Perth, Western Australia - 6th to 10th January 2014
When one needs to create an embedded Linux system for a given platform, mainly two choices are available: use a pre-built binary distribution such as Debian or Ubuntu, which relies on native compilation, or use a tool that rebuilds from source, through cross-compilation, a small Linux system. Buildroot is a tool that falls into the second category, and provides to embedded Linux developers a very simple utility to automate the process of building their systems.
Buildroot supports many CPU architectures, from the most popular ones such as ARM, x86, PowerPC or MIPS, all the way to more specific ones such as Microblaze, Blackfin or ARC. It includes the ability to build cross-compilation toolchains, a Linux kernel image, bootloader images, and about 1000 userspace packages, for components such as Qt, Gtk, X.org, Gstreamer and many others. Compared to other embedded Linux build systems, Buildroot puts a strong emphasis on simplicity, and as such is being used by a very large number of embedded companies, processor vendors, and hobbyists. For example, Google uses Buildroot to build the embedded Linux system that powers the devices used in the Google Fiber project.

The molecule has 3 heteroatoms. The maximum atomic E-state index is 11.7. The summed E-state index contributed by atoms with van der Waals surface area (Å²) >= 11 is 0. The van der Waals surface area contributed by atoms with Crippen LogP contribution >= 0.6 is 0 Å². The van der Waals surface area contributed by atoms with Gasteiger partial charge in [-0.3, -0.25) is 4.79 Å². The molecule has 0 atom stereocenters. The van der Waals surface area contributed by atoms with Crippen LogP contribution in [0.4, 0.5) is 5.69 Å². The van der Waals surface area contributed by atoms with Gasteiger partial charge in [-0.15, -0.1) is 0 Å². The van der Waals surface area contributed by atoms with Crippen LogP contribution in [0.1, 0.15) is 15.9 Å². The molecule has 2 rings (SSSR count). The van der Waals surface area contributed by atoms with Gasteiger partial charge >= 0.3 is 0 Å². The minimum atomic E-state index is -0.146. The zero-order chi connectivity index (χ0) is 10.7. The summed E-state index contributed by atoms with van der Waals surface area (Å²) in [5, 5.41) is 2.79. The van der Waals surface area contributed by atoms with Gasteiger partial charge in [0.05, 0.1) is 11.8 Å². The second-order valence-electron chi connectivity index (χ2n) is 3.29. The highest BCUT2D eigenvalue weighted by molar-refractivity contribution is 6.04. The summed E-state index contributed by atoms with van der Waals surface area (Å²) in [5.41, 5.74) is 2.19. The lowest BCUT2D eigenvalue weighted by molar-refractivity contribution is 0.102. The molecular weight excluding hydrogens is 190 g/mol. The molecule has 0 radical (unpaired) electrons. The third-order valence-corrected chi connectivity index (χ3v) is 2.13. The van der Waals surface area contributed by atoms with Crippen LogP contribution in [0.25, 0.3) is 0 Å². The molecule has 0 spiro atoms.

Through this talk, we would like to detail how Buildroot works from an user-level point of view, the features that it provides, how easy it is to extend and understand its internal architecture, and give insights on how to use it for real projects.
Thomas Petazzoni is CTO and an embedded Linux engineer and trainer at Free Electrons since 2008. He has been involved in numerous embedded Linux projects, especially the mainlining of Marvell Armada 370/XP SoCs support. He is also a major contributor to the Buildroot embedded Linux build system with more than 1600 patches merged. Thomas is also a regular speaker at various international conferences, on embedded Linux related topics.